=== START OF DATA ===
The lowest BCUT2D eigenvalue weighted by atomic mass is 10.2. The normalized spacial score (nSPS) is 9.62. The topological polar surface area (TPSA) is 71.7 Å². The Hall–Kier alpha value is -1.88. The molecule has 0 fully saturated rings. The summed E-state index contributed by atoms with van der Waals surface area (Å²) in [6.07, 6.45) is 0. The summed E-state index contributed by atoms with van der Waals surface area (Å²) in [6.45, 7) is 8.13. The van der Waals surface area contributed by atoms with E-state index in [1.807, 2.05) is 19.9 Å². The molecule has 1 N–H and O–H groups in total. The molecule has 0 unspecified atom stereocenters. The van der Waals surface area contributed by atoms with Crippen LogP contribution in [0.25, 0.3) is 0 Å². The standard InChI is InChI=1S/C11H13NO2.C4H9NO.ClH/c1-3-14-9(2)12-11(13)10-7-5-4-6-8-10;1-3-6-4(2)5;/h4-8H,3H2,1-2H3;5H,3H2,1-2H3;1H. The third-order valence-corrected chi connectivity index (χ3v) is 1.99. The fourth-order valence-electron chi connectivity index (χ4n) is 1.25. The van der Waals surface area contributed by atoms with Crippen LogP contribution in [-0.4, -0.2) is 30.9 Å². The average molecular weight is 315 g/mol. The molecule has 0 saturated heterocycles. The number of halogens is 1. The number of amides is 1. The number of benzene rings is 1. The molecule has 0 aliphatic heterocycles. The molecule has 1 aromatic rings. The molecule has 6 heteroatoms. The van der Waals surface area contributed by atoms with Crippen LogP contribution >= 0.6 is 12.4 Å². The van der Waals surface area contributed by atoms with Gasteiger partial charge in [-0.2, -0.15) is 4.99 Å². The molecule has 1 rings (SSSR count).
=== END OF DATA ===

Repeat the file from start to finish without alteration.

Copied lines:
The lowest BCUT2D eigenvalue weighted by atomic mass is 10.2. The normalized spacial score (nSPS) is 9.62. The topological polar surface area (TPSA) is 71.7 Å². The Hall–Kier alpha value is -1.88. The molecule has 0 fully saturated rings. The summed E-state index contributed by atoms with van der Waals surface area (Å²) in [6.07, 6.45) is 0. The summed E-state index contributed by atoms with van der Waals surface area (Å²) in [6.45, 7) is 8.13. The van der Waals surface area contributed by atoms with E-state index in [1.807, 2.05) is 19.9 Å². The molecule has 1 N–H and O–H groups in total. The molecule has 0 unspecified atom stereocenters. The van der Waals surface area contributed by atoms with Crippen LogP contribution in [0.25, 0.3) is 0 Å². The standard InChI is InChI=1S/C11H13NO2.C4H9NO.ClH/c1-3-14-9(2)12-11(13)10-7-5-4-6-8-10;1-3-6-4(2)5;/h4-8H,3H2,1-2H3;5H,3H2,1-2H3;1H. The third-order valence-corrected chi connectivity index (χ3v) is 1.99. The fourth-order valence-electron chi connectivity index (χ4n) is 1.25. The van der Waals surface area contributed by atoms with Crippen LogP contribution in [-0.4, -0.2) is 30.9 Å². The average molecular weight is 315 g/mol. The molecule has 0 saturated heterocycles. The number of halogens is 1. The number of amides is 1. The number of benzene rings is 1. The molecule has 0 aliphatic heterocycles. The molecule has 1 aromatic rings. The molecule has 6 heteroatoms. The van der Waals surface area contributed by atoms with Crippen LogP contribution >= 0.6 is 12.4 Å². The van der Waals surface area contributed by atoms with Gasteiger partial charge in [-0.2, -0.15) is 4.99 Å². The molecule has 1 rings (SSSR count).